5th Place: Jon Lester of the New York Yankees. Another Yankee, I know, but his stats alone warrant his consideration: W/L of 19-9, ERA 3.25, 208 innings pitched, 225 strikeouts, 1.202 WHIP, and 7.2 hits/9 innings.
There you have it.
The Baseball Bloggers Alliance is a group of about 235 bloggers who cover all 30 MLB teams, as well as some who write blogs of more general baseball interest and history of the game. If you are interested in reading blogs about teams other than the A’s, let me know which teams and I’ll hook you up with my fellow bloggers who cover that team.
Nest: The Stan Musial Award (akin to MLB’s Most Valuable Player award)
My next Baseball Bloggers Alliance ballot is for the Goose Gossage Award for the best relief pitcher in the American League. My choices are:
1st Place: Rafael Soriano of the Tampa Bay Rays. He had a 1.73 ERA and gave the Rays’ bullpen what they needed to take the AL East.
2nd Place: Joakim Soria of the Kansas City Royals. His 1.78 ERA was the bright spot in a dismal team this year. He saved 43 of the Royals 67 wins, out of 46 save opportunities (93%).
3rd Place: Naftali Feliz of the Texas Rangers. He had an ERA of 2.73 and 71 strikeouts, as well as 40 saves and he’s only 22 years old.
Next up: The Walter Johnson Award (Cy Young Award equivalent.
P.S. Sorry no pictures but my computer is screwed up and incredibly slow, so it would take 5 minutes to upload a picture and about 10 minutes to find one. It runs at about the speed of my Kaypro in the early 80′s. Anyone remember them?
The baseball Bloggers Alliance’s second award for 2010 is the Willie Mays Award for the Rookie of the Year. Since I write about the A’s (actually I’m the only blogger in the BBA writing about the A’s), I get to vote for the American League ROY. Here are my picks:
1st Place: Naftali Feliz, P, of the Texas Rangers.
During the regular season, Feliz dazzled as the Rangers closer at the ripe old age of 21! His 2.73 ERA, 71 strike outs in 69.1 innings, and his 40 saves are enough for the top spot IMHO. Let’s not forget he made the American League All Star Team.
2nd Place: Austin Jackson, CF,of the Detroit Tigers. Jackson is the complete player. His .293 batting average, .345 on-base percentage and .400 slugging percentage, coupled with a .985 fielding percentage, puts him way up the list as a legitimate 5-tool player.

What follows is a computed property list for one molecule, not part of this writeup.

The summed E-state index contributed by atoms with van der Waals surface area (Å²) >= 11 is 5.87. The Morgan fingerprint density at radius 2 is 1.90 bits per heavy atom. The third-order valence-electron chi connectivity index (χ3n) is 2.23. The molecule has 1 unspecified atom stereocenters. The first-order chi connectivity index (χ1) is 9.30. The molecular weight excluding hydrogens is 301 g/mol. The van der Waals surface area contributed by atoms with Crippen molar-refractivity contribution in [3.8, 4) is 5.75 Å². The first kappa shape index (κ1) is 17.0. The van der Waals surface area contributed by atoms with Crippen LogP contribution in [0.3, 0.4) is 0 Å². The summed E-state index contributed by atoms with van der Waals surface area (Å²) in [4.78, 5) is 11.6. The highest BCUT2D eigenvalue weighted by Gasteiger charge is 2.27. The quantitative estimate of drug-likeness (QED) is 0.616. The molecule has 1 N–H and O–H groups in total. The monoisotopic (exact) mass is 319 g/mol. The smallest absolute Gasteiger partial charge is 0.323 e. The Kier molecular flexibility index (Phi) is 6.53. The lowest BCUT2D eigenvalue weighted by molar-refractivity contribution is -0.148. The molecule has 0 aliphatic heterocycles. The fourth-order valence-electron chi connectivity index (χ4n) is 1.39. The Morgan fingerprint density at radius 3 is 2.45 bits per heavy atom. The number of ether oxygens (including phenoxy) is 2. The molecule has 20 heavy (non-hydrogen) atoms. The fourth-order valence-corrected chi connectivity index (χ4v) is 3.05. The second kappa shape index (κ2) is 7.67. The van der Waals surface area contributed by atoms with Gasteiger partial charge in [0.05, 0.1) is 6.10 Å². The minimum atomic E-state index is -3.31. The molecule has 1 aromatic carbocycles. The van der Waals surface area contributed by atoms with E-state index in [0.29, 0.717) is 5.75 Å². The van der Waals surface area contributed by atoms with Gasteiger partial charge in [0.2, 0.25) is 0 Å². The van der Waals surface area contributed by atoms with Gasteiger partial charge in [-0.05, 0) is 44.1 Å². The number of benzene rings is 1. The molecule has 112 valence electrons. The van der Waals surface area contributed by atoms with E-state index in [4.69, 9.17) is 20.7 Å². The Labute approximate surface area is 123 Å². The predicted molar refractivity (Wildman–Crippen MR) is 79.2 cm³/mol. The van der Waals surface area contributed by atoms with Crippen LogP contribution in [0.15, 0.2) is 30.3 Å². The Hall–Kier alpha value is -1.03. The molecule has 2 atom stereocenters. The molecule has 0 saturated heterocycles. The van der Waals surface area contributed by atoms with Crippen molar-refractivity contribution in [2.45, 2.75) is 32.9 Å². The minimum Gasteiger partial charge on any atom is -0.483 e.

3rd Place: Danny Valencia, 3B, of the Minnesota Twins. This may be a bit of a long shot, but this kid batted .311, with a .448 slugging percentage and had an on-base percentage of .799! Okay, so he only appeared 85 games, but he hit 7 Home runs and drove in 40 runners. Not bad for half a season. His defense at the hot corner is stellar with a .973 fielding perentage with only 6 errors. If he’d been able to play the whole season at this level, he might have taken the top. spot.
Next up: The Goose Gossage Award for the best relief pitcher.
As the sole Oakland A’s blogger in the Baseball Bloggers Alliance, I am required to submit a ballot for the BBA’s post-season awards. Today’s is for the Connie Mack Award for the Best Manager of the 2010 baeball season. Here are my choices:
1st Place: Ron Gardenhire of the Minnesota Twins. Since Gardenhire took the reins in Minnesota, the twins have one six out of nine division titles. Despite having fewer resources (read that money) than other teams they have beaten, he led the team to 94 wins. Only the Rays (96) and the Yankees (95) had more. And the team was without the services of Justin Morneau, the 2007 MVP, for the last half of the season, and Mauer was down for a while as well. The Twins went 47-21 without Morneau. That, and winning the AL Central Division, says a lot about Gardenhire’s ability to win without one of his best run producers. He get’s my nod.
2nd Place: Ron Washington of the Texas Rangers. The Rangers greatly exceeded expectations this year, and pretty much abled into first place inthe ALWestern Division with the huge lead they had built up early in the season. Like Gardenhire, Wash was without the services of Josh Hamilton for a significant part of the season, but he found a way to get his team to win. I would have put him in first place, if they Rangers hadn’t faltered coming down the stretch (.500 winning percentage in Aug and Sept). But they had such a huge lead that it didn’t matter.
3rd Place: Joe Maddon of the Tampa Bay Rays. [Under Construction.}